OTTAWA – Canada’s ethanol industry is crying foul over two large purchases of rival product from Brazil, complaining that the imports qualify for millions of dollars of Canadian tax exemptions while Brazil charges import tariffs on the alternative fuel and subsidizes its own producers.
The Canadian industry says it’s a question of fair trade and that the imports from Brazil – the first of which arrived in Montreal last week – are hurting domestic producers by discouraging new investment.
“It’s being dumped,” said Bob Gallant, chief executive officer of Commercial Alcohols Inc., a Toronto ethanol maker. “It has to be done on a level playing field.”
The shipments from Brazil are believed to mark the first time that a Canadian company has imported ethanol from outside North America.
But Peter Clark, an Ottawa trade lawyer, says it won’t be the last time that happens, so long as government policies continue to create demand that domestic suppliers aren’t yet able to meet. “It’s just basic economics.”
The Brazilian ethanol is being imported by Suncor Energy Products Inc., the only major Canadian retailer to sell ethanol gas blends on a large scale. The company plans to use the 30 million litres of Brazilian ethanol, purchased through Alcotra SA of Geneva, Switzerland, at about 500 gas stations in Ontario.
Suncor, which is a wholly owned subsidiary of Suncor Energy Inc. of Calgary, normally buys its ethanol from the United States and a Commercial Alcohols plant in Chatham, Ont., said Suncor spokesman Neil Levine. But the company is looking beyond its usual supply chain because domestic producers aren’t able to meet demand, he said.
The ethanol is in line for about $6-million in combined tax exemptions from the federal and Ontario governments. Canadian producers argue that the rebates would do more for the environment and the economy if they were used in other ways – such as encouraging more domestic ethanol production. Industry officials also say the rebates allow the Brazilian producers to undercut the market, given the advantage of their country’s sugar cane subsidies. Brazil also has a 20-per-cent tariff on ethanol imports.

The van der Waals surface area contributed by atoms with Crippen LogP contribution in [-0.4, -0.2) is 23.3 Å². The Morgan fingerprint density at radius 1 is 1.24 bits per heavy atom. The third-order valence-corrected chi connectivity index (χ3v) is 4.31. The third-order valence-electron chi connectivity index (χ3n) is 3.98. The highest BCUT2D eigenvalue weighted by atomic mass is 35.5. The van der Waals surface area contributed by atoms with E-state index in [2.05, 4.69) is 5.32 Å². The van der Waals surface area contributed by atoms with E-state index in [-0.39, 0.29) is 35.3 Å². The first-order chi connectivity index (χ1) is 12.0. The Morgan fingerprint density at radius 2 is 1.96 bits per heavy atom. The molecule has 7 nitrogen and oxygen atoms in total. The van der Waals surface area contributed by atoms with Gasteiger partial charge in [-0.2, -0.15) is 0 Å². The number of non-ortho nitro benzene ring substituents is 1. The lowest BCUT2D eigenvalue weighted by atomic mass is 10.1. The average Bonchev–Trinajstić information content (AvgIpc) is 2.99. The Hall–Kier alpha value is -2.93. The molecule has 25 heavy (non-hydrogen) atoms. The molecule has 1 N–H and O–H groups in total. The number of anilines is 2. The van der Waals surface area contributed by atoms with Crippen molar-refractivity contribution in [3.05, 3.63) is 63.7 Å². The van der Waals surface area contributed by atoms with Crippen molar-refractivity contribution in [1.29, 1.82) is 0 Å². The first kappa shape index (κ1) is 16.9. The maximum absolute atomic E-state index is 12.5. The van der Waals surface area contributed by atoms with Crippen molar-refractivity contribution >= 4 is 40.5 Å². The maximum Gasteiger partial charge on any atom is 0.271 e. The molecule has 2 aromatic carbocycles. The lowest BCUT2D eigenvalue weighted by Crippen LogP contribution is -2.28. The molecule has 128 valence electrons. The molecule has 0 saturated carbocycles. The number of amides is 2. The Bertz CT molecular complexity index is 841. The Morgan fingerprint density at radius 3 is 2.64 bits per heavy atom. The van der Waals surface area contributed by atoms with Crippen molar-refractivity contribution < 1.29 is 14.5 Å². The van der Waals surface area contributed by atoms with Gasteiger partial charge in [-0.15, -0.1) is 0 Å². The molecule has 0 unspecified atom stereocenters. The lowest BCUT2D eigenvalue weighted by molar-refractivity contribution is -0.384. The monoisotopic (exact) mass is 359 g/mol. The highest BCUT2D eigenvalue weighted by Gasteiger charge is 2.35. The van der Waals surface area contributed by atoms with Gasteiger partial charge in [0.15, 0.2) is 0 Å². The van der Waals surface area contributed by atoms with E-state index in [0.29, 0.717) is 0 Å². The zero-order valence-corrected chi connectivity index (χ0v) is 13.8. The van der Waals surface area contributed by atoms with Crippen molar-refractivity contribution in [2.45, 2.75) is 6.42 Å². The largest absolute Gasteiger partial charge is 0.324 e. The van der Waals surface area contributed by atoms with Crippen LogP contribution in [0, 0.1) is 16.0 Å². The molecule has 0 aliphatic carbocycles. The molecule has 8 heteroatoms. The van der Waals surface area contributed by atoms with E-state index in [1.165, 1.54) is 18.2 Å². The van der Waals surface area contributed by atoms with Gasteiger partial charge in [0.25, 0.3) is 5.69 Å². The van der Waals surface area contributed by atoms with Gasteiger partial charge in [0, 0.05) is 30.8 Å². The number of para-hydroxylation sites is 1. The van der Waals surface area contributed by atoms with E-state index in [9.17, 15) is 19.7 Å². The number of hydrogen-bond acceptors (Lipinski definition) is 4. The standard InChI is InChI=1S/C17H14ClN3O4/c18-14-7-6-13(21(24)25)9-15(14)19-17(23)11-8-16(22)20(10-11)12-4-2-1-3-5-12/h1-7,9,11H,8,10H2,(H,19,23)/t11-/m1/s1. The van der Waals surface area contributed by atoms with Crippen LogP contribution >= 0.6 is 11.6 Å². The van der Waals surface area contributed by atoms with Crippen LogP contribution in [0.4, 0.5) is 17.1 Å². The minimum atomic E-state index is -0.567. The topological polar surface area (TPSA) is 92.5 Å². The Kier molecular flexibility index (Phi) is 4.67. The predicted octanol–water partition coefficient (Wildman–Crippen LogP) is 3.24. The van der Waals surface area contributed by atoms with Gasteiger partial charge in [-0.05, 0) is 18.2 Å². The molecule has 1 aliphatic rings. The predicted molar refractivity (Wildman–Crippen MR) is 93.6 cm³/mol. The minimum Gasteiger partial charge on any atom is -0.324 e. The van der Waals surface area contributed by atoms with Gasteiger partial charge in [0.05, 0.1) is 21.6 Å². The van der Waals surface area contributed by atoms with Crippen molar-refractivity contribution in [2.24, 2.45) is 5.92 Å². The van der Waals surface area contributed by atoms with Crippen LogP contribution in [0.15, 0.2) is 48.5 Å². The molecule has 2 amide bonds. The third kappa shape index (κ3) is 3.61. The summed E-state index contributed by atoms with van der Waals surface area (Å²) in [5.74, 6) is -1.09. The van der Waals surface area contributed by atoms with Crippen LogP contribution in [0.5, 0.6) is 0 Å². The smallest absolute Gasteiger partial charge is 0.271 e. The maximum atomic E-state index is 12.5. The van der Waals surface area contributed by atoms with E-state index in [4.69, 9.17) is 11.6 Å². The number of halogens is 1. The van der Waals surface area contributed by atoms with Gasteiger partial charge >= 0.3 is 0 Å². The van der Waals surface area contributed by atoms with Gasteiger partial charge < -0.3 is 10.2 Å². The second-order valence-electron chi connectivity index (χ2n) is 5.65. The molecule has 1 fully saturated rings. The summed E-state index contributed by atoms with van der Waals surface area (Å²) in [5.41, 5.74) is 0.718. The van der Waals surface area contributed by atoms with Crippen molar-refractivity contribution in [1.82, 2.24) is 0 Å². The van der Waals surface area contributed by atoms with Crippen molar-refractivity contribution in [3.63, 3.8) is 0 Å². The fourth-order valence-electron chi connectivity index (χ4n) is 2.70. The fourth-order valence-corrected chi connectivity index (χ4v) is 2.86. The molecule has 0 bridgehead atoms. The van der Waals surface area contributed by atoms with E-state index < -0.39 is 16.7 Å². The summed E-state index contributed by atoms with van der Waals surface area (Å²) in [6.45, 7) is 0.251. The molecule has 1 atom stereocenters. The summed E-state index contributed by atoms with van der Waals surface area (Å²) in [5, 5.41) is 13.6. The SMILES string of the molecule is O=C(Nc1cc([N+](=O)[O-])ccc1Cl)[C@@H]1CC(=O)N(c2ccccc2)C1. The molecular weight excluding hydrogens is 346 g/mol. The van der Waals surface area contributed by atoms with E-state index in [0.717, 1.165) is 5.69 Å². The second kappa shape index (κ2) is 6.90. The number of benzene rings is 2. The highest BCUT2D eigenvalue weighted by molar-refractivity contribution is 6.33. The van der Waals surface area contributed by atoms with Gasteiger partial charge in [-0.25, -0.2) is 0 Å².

“We don’t have access to their market, but when they export to Canada, the price reflects the subsidies they provide,” said Kory Teneycke, executive director of the Canadian Renewable Fuels Association.
Canadian ethanol makers aren’t alone in complaining about their Brazilian rivals. According to a document from Association for Fair Trade in Alcohol, a European lobby group, Brazil has a history of subsidies and product dumping.
Brazil says nobody has ever launched a complaint against its ethanol makers, which use their size to gain greater efficiencies.
But Brazil is by no means the only country to help out its sugar producers. The United States, India and a number of European countries have also been accused of using subsidies, tariffs and other so-called trade “distortions.”
Ethanol is made from the fermentation of plant sugars and emits fewer greenhouse gases when burned than regular gasoline. In Brazil, ethanol is made from sugar. In North America, it’s usually made from corn or wheat before being blended with gasoline.
But like most alternative fuels, cost has long been ethanol’s biggest problem. Some governments have helped fuel demand by reducing taxes. In Canada, the ethanol portion of blended gasoline is exempt from the 10-cent-a-litre excise tax on gasoline.
At the provincial level, Alberta and Ontario currently exempt the ethanol portion of blended gasoline from their road taxes. Saskatchewan and Manitoba offer road tax exemptions for ethanol produced and consumed within the province and Quebec and B.C. have made similar commitments. In Ontario, where the Brazilian ethanol will be sold, the combined net rebates amount to about 20 cents a litre. All producers are eligible for the rebates.
Some governments are also moving toward ensuring that all gas pumps offer at least 5-per-cent ethanol. Ontario is expected to approve the idea as soon as today.
But that’s not all that governments are doing to help ethanol. Last year, Ottawa launched a $100-million capital program to boost domestic production. The new facilities are expected to more than triple Canadian production.
Many motorists have already accepted the concept of blended gas, which is already offered in some cities and is compatible with regular internal combustion engines. Blended fuels are generally sold at the same price as low-octane unleaded gas, although the blends represent a tiny part of the market.
Brazil invested heavily in ethanol during the 1970s energy crisis and now has the world’s most advanced production and distribution systems. Most gas stations there sell ethanol for about half the price of regular gasoline.
Source: Globeandmail.com Oct. 06, 2004.